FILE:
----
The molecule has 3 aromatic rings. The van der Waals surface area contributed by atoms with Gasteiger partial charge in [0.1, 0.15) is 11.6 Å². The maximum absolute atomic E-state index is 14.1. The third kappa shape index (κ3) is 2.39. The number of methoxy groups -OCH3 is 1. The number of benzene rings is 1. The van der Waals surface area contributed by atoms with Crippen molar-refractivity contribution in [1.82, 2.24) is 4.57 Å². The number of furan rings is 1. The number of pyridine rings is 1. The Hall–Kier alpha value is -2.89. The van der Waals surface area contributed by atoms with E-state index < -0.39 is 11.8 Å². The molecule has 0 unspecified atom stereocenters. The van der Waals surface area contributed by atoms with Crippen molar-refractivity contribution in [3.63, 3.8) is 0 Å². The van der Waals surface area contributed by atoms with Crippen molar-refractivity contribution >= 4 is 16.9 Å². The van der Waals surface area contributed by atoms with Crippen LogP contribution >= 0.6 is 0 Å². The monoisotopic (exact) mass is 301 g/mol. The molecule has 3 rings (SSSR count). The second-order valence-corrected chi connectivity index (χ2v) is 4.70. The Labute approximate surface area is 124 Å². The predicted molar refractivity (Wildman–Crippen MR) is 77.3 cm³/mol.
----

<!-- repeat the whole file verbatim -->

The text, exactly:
The molecule has 3 aromatic rings. The van der Waals surface area contributed by atoms with Gasteiger partial charge in [0.1, 0.15) is 11.6 Å². The maximum absolute atomic E-state index is 14.1. The third kappa shape index (κ3) is 2.39. The number of methoxy groups -OCH3 is 1. The number of benzene rings is 1. The van der Waals surface area contributed by atoms with Crippen molar-refractivity contribution in [1.82, 2.24) is 4.57 Å². The number of furan rings is 1. The number of pyridine rings is 1. The Hall–Kier alpha value is -2.89. The van der Waals surface area contributed by atoms with E-state index < -0.39 is 11.8 Å². The molecule has 0 unspecified atom stereocenters. The van der Waals surface area contributed by atoms with Crippen molar-refractivity contribution in [3.63, 3.8) is 0 Å². The van der Waals surface area contributed by atoms with Crippen molar-refractivity contribution >= 4 is 16.9 Å². The van der Waals surface area contributed by atoms with Crippen LogP contribution >= 0.6 is 0 Å². The monoisotopic (exact) mass is 301 g/mol. The molecule has 3 rings (SSSR count). The second-order valence-corrected chi connectivity index (χ2v) is 4.70. The Labute approximate surface area is 124 Å². The predicted molar refractivity (Wildman–Crippen MR) is 77.3 cm³/mol.